I interviewed Mike Agassi because both his parents were Armenian, and his son Andre is a celebrity who has a celebrity wife—Steffi Graf (you’ve heard of her)—whom Mike loves, and a celebrity ex-wife—Brooke Shields (you’ve heard of her, too). And he won’t even be 40 till the week after our April 24th commemorations. Andre won 8 Grand Slams. Steffi won 22. But I didn’t dare ask Mike, “Who wears the pants in that family?” (If she were married to Mike, he’d make her change her name to Graffian, even though an ancestor changed his from Agassian in order to disguise his nationality during a period of ethnic persecution). Andre has established a philanthropic foundation that’s raised millions toward the purpose of educating underprivileged children, and has set up a charter school pilot project. Last year it graduated 35 kids and every one of them was admitted into college. He hopes and expects to expand the program substantially. It’s not a tennis school, but an academic school, designed to help the kids make successes of their lives. But this story is about Mike, not his son.
This’ll tell you something about Mike: One of the first things he told me was that he was “only” 97 percent Armenian, because one or two (I was off my game, so startled by his “confession” that I was thinking about the idea of it rather than the substance) of his ancestors had married a non-Armenian. I think he told me that out of an innate sense of honesty; he wanted me to know the truth so that he wouldn’t feel party to a deception. I was impressed and amused by his honesty. Mike grew up in a 300 sq. ft. room in Tehran, Iran, where lived with both Armenian parents, three brothers, and a sister, eating meals on a dirt floor and sharing a common bathroom with 28 other relatives, friends, and strangers who lived in the same one-story structure that I’m reluctant to call a building. One would learn some life skills such as team work, making do, and getting along, wouldn’t you say?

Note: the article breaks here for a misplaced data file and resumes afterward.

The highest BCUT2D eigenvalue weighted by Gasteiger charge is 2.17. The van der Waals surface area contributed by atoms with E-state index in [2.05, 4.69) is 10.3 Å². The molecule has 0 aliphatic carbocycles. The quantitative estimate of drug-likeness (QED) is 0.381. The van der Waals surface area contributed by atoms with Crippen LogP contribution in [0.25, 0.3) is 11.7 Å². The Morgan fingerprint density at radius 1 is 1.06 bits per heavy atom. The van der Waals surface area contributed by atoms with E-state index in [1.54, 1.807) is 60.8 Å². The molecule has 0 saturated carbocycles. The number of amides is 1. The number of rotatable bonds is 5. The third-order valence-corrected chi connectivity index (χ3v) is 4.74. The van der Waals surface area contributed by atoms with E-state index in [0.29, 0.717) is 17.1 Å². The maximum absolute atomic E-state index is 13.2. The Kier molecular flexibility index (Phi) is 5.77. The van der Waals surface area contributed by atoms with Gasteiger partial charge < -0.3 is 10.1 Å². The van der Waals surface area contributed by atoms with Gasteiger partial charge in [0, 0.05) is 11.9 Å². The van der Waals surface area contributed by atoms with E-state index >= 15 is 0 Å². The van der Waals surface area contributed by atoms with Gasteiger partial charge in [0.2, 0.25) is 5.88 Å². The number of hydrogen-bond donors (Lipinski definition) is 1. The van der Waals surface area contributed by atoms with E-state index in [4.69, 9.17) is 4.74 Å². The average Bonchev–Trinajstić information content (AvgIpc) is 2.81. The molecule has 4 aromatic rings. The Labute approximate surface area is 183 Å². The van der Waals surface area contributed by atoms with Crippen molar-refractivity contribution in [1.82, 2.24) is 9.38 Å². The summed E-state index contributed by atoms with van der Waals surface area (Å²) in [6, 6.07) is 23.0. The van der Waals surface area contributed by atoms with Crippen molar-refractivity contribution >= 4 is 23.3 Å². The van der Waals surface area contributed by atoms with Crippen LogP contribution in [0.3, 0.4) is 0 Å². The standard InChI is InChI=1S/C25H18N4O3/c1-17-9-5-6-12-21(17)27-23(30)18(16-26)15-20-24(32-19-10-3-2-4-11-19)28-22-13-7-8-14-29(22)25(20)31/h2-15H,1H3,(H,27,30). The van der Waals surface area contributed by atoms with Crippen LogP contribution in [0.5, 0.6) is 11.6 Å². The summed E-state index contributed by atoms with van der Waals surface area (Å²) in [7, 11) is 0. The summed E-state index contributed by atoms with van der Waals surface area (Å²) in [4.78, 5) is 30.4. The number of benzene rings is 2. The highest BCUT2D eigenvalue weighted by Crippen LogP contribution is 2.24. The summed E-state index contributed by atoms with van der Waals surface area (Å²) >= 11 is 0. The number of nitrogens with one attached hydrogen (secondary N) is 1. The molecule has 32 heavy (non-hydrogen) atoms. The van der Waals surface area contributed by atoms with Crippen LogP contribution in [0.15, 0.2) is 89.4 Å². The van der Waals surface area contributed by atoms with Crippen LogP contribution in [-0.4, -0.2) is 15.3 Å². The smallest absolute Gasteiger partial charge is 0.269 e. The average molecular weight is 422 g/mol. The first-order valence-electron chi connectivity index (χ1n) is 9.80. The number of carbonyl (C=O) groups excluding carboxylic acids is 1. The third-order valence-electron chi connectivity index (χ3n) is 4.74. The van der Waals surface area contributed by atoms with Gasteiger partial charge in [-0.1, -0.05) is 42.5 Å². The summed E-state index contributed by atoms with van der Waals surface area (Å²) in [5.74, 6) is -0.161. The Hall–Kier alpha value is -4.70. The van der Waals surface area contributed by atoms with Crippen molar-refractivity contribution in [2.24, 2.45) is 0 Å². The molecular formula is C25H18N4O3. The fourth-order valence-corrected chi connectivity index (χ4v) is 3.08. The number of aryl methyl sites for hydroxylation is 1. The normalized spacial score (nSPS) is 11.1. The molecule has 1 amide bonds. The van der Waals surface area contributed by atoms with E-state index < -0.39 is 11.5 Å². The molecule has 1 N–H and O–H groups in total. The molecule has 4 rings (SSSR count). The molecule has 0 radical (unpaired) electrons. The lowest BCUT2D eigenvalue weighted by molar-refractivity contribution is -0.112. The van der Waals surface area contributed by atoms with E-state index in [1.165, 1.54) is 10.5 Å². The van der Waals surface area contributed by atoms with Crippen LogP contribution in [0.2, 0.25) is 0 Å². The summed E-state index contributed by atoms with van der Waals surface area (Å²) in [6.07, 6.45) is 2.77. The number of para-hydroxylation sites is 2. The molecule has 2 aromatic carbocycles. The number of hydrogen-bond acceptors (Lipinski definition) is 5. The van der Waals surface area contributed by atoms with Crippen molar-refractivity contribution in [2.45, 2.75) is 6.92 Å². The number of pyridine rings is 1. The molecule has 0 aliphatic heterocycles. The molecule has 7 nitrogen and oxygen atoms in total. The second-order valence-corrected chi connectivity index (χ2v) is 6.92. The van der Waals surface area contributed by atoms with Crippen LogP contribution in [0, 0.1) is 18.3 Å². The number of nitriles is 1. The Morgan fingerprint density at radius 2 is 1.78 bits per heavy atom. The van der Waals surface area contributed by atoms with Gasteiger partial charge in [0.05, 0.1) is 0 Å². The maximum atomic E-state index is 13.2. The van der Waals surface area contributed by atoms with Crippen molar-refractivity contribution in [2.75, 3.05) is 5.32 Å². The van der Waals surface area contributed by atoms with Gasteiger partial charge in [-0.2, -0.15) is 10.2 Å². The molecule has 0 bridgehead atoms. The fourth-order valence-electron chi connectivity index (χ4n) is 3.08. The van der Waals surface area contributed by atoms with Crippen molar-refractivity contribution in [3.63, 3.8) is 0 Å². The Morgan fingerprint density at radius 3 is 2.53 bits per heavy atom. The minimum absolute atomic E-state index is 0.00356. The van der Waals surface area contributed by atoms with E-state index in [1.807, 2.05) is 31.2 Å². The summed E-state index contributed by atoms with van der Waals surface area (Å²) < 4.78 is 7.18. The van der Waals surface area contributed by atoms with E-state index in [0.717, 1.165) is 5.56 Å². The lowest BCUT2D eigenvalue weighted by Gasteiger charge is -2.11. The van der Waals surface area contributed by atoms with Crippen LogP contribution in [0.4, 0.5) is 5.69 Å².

He came to America and started out by joining one of his brothers in Chicago in 1952 at age 21, and moved to Las Vegas in 1962 with his wife, three-year-old daughter, Rita, eight-day-old son Philip, a job promise on the horizon, and the American dream in his head. He, himself, might have been a celebrity in Iran had he won an International Olympics boxing championship in the featherweight class during the games in 1948 and 1952—but for the Olympic system of scoring that rewarded technical proficiency and boxing skills rather than storming your adversary with the heart and passion of an unschooled brawler intent on battering his opponent into submission. That doesn’t happen unless it’s a Hollywood movie or you live a charmed life. If eight years later you’re driving from Chicago to Las Vegas in a Chevy Impala with a repaired engine block loaded with family and all your worldly possessions, there hasn’t been a lot of “charm” in your life.
Mike lived his life in America with the same heart and passion that he lost that fight with, except that no one was keeping score apart from him and his family. If I were to ask them, I bet they’d say he was a World Champion husband, father, and friend—and, by the way, that’s all that matters to Mike. That’s the kind of guy he is. He won’t respond to queries about the hard, bad, or down times of his life unless you’re as persevering and persistent as he had to be in order to succeed. He won’t brag about the triumphs, either, because he doesn’t have the time for it. Those were yesterday’s events; at 80 years old, he’s working on tomorrow’s, except when he stops occasionally to catch his breath.
Eighty’s pretty old, but four years ago the family went nuts because he climbed about 60 ft. high on a 75-ft. ladder to trim branches on one of the palm trees lining the perimeter of the regulation tennis court alongside his house that he designed and whose construction he supervised. He also invented many of the requirements necessary to keep it perfectly level, a drainage system to optimize the drying after a rainfall, and an ingeniously simple device to prevent birds from leaving droppings on the surface of the court, among other innovations. (He feeds the birds regularly out of simple kindness, not as a bribe to prevent the inevitable consequence of eating.)